by Mike Wereschagin and Natasha Lindstrom
by Mike Wereschagin and Natasha Lindstrom
Former Pennsylvania state treasurer Rob McCord arrives at the U.S. District Court in Harrisburg on Tuesday, Feb. 17, 2015.
His guilt established, Rob McCord's next legal battles will be over how much time and money the former state treasurer will lose to the federal government.
McCord pleaded guilty Tuesday to two federal counts of attempted extortion for shaking down two state contractors for campaign money during the Democratic primary for governor. Legal experts say it's unlikely his sentence will be anything near the maximum penalty of 40 years in prison and a $500,000 fine.
U.S. District Judge John E. Jones III scheduled a pre-sentencing conference for June 29.
“This is one of those times when things are supposed to be very wide open, and the judge takes everything into account,” said Bruce Antkowiak, a former federal prosecutor and law professor at St. Vincent College near Latrobe.
Whether McCord cooperated with investigators, the damage to public confidence in government and the amount of money involved will factor into the sentence, Antkowiak said.
State law requires employees to forfeit their pensions if convicted of theft by extortion, using their office to commit crimes or using their official influence improperly. The statute was written for state crimes but applies to federal crimes “that are substantially the same,” the law states.
“When a member (of the pension system) is sentenced for, or pleads to, federal crimes, the pension forfeiture determination isn't as straightforward as with state crimes,” said Pamela Hile, state retirement system spokeswoman.
Hile said it's too early to say how long it will take to decide whether McCord should lose his pension.
McCord earned a maximum annual pension of $17,111 in six years as treasurer, according to Tribune-Review calculations using the state's pension formula. He was paid a $155,813 salary in 2014.
McCord's lawyer, Robert Welsh, did not respond to calls and emails.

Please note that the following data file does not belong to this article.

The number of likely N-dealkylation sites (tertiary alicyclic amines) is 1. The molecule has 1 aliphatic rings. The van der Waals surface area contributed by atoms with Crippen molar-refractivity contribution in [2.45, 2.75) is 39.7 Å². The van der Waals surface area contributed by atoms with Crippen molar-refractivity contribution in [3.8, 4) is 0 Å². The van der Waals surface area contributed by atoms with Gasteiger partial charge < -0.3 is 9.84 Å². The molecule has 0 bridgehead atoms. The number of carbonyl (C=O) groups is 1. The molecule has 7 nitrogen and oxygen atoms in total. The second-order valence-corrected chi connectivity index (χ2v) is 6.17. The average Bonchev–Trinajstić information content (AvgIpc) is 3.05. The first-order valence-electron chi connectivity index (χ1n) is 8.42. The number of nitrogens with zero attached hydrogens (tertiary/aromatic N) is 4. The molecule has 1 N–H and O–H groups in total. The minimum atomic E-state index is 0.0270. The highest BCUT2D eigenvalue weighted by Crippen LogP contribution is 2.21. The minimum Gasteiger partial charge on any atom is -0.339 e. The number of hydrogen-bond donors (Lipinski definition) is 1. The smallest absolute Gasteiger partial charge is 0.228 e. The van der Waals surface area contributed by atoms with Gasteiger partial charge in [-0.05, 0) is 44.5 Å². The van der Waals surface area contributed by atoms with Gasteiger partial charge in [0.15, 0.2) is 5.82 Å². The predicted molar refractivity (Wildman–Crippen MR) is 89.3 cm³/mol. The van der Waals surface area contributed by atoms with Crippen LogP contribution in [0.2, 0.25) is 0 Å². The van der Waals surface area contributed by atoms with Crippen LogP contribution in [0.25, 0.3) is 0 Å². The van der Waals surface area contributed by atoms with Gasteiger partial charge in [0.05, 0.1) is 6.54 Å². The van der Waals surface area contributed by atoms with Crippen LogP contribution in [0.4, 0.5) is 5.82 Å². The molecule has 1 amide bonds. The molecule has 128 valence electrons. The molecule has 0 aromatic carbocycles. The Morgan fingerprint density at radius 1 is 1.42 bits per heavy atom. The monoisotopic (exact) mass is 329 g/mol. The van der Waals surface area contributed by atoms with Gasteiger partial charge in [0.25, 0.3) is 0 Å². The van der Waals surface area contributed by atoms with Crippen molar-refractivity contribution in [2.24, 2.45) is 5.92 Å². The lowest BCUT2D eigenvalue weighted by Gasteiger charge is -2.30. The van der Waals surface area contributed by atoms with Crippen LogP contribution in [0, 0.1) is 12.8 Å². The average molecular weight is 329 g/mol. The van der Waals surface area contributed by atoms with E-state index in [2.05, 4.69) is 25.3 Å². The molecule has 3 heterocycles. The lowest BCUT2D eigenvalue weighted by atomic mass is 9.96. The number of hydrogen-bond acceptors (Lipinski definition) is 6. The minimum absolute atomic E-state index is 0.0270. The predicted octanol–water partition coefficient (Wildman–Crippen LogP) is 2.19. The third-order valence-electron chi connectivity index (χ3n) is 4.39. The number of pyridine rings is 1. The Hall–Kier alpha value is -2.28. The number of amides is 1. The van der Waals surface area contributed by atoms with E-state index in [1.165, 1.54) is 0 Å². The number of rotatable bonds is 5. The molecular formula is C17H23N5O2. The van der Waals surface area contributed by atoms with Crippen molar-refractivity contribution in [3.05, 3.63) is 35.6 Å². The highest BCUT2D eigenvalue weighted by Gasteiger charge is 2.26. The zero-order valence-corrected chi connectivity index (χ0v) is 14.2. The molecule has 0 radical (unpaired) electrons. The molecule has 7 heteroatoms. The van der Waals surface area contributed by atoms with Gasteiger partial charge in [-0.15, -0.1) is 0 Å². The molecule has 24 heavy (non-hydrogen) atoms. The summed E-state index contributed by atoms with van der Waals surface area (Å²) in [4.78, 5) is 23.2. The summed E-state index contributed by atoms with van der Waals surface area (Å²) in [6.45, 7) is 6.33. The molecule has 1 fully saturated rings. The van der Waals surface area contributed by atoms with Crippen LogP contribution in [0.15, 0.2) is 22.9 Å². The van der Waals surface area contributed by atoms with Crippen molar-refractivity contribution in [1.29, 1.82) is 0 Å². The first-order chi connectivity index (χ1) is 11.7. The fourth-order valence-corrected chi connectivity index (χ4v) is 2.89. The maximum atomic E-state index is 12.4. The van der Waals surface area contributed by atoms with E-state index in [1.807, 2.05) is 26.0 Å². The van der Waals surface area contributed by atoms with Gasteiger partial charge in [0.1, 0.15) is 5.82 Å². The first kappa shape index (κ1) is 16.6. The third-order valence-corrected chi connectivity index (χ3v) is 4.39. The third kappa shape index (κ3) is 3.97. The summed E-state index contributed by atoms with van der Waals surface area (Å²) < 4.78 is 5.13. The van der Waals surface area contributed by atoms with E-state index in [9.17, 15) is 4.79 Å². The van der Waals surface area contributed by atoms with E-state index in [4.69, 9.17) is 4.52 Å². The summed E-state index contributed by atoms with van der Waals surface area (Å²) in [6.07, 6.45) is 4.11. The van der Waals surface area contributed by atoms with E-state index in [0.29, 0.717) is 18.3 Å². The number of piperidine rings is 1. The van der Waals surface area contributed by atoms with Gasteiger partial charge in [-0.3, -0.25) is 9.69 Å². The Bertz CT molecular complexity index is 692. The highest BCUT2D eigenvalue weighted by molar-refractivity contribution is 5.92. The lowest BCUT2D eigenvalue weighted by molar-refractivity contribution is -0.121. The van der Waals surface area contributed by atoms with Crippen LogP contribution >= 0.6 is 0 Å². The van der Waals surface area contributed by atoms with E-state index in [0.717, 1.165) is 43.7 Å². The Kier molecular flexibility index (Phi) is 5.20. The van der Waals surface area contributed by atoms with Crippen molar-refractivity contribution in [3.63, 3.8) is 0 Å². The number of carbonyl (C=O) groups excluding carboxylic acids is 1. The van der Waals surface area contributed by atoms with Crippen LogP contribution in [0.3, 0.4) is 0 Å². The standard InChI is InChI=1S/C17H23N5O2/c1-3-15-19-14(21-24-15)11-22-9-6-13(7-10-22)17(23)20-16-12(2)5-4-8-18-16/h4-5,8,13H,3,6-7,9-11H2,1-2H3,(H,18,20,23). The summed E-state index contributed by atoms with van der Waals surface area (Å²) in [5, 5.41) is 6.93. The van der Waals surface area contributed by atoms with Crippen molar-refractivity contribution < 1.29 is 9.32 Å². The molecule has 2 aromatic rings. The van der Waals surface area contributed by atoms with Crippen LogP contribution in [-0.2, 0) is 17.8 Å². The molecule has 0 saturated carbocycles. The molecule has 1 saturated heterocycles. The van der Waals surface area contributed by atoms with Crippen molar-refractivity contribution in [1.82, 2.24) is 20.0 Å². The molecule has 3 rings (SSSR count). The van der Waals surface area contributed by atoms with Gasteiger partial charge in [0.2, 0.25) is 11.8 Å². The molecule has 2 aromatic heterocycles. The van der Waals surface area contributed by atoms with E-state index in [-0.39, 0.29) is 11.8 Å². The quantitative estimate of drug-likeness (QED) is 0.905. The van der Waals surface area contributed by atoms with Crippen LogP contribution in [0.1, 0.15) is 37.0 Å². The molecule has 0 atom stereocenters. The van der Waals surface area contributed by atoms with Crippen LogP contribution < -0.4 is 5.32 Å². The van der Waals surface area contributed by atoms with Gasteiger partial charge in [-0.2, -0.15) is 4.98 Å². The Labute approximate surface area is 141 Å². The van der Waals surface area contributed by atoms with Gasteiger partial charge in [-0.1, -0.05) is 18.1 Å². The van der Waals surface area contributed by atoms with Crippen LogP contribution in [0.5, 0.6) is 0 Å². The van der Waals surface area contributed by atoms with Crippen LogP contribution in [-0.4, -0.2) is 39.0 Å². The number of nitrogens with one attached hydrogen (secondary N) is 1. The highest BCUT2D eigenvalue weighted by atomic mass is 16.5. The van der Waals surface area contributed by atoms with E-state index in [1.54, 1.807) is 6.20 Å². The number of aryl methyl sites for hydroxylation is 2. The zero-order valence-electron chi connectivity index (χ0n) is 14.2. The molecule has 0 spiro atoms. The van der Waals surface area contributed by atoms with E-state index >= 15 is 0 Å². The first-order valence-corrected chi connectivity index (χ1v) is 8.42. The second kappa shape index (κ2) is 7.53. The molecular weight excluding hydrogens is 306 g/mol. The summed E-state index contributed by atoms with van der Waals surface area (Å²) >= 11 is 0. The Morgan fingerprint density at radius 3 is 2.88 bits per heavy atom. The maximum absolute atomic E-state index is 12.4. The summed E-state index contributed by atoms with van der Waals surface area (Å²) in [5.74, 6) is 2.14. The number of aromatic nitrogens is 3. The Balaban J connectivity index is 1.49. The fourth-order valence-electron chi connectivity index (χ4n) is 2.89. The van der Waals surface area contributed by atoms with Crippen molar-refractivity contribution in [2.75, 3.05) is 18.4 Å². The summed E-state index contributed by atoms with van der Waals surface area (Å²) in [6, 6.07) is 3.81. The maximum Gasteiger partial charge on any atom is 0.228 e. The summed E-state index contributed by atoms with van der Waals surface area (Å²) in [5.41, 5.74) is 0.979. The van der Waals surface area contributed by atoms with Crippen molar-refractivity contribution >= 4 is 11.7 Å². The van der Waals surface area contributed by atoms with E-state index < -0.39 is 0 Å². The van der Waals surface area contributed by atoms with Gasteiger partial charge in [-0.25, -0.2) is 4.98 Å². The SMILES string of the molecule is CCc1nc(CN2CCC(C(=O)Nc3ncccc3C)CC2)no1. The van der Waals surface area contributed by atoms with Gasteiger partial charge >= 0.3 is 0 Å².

McCord, 55, a former venture capitalist from Bryn Mawr, was midway through his second term when he resigned suddenly with little explanation last month, saying he intended to pursue private-sector opportunities.
When word leaked the next day about a federal corruption investigation, McCord released a video through his attorney admitting that he warned contractors they did not want to make an “enemy” of the treasurer. He made his resignation immediate and said he would plead guilty.
Federal authorities did not identify the contractors but described them as a Western Pennsylvania land management company and a Philadelphia law firm.
“Public corruption cases are some of the most serious cases our office handles, and this case indicates a serious breach of the public trust,” said Dennis C. Pfannenschmidt, first assistant U.S. attorney for the Middle District of Pennsylvania in Harrisburg.
McCord tried several times last spring to get the head of a Philadelphia law firm to approve a $25,000 donation to him through his neighbor, who was an attorney for that firm, according to court documents. The managing partner of the firm supported Gov. Tom Corbett, a Shaler Republican who lost his re-election bid to Tom Wolf.
When people didn't donate what McCord thought was enough, he said they didn't grasp that even if he lost, “I'm still gonna be the freakin' treasurer.”
McCord believed the property management company was not living up to a commitment to contribute significantly to his campaign. He admitted putting increasing pressure on a fundraiser to get the people running the company to come through, records show.
McCord's stature as a statewide elected official could cut both ways when he's sentenced, Antkowiak said.
Because of McCord's prominence, the judge could decide that the crimes weakened public confidence in government and demand a stiff penalty to help undo the damage, Antkowiak said. On the other hand, if there's no evidence of other missteps, the judge could decide this is a brief lapse from someone who otherwise showed dedication to public service, he said.
Which of those two statements is true will be the subject of pre-sentencing battles between prosecutors and McCord's lawyers, Antkowiak said.
McCord's lawyer and the U.S. Attorney's Office declined to say whether McCord cooperated with investigators, another key factor the judge will weigh at sentencing.